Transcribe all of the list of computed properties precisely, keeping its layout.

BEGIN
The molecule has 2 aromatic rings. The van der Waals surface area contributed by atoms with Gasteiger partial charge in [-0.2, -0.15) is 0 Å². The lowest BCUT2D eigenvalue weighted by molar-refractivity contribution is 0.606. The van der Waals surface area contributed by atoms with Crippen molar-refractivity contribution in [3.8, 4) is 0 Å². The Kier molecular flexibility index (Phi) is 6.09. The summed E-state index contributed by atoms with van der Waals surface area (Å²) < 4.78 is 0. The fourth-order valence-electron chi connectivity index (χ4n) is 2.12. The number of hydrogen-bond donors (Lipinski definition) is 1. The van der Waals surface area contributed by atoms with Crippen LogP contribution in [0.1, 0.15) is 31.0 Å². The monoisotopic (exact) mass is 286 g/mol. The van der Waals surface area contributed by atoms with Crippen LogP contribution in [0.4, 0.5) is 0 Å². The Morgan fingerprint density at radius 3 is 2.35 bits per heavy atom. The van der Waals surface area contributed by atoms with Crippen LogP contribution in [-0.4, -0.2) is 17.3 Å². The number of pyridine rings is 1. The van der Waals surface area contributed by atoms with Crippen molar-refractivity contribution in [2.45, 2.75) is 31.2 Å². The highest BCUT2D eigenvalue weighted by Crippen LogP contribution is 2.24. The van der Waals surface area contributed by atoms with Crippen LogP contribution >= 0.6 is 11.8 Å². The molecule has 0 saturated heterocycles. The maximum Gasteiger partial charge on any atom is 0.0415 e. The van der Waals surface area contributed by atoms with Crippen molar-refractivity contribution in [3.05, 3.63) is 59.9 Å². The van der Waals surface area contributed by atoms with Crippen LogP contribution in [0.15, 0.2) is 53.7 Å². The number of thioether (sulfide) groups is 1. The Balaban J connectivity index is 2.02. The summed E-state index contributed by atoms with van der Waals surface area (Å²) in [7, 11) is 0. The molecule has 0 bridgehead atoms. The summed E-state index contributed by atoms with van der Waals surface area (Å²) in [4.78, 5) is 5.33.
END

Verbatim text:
The molecule has 2 aromatic rings. The van der Waals surface area contributed by atoms with Gasteiger partial charge in [-0.2, -0.15) is 0 Å². The lowest BCUT2D eigenvalue weighted by molar-refractivity contribution is 0.606. The van der Waals surface area contributed by atoms with Crippen molar-refractivity contribution in [3.8, 4) is 0 Å². The Kier molecular flexibility index (Phi) is 6.09. The summed E-state index contributed by atoms with van der Waals surface area (Å²) < 4.78 is 0. The fourth-order valence-electron chi connectivity index (χ4n) is 2.12. The number of hydrogen-bond donors (Lipinski definition) is 1. The van der Waals surface area contributed by atoms with Crippen LogP contribution in [0.1, 0.15) is 31.0 Å². The monoisotopic (exact) mass is 286 g/mol. The van der Waals surface area contributed by atoms with Crippen LogP contribution in [0.4, 0.5) is 0 Å². The Morgan fingerprint density at radius 3 is 2.35 bits per heavy atom. The van der Waals surface area contributed by atoms with Crippen LogP contribution in [-0.4, -0.2) is 17.3 Å². The number of pyridine rings is 1. The van der Waals surface area contributed by atoms with Crippen molar-refractivity contribution in [2.45, 2.75) is 31.2 Å². The highest BCUT2D eigenvalue weighted by Crippen LogP contribution is 2.24. The van der Waals surface area contributed by atoms with Crippen LogP contribution >= 0.6 is 11.8 Å². The molecule has 0 saturated heterocycles. The maximum Gasteiger partial charge on any atom is 0.0415 e. The van der Waals surface area contributed by atoms with Crippen molar-refractivity contribution in [3.05, 3.63) is 59.9 Å². The van der Waals surface area contributed by atoms with Crippen LogP contribution in [0.15, 0.2) is 53.7 Å². The number of thioether (sulfide) groups is 1. The Balaban J connectivity index is 2.02. The summed E-state index contributed by atoms with van der Waals surface area (Å²) in [7, 11) is 0. The molecule has 0 bridgehead atoms. The summed E-state index contributed by atoms with van der Waals surface area (Å²) in [4.78, 5) is 5.33.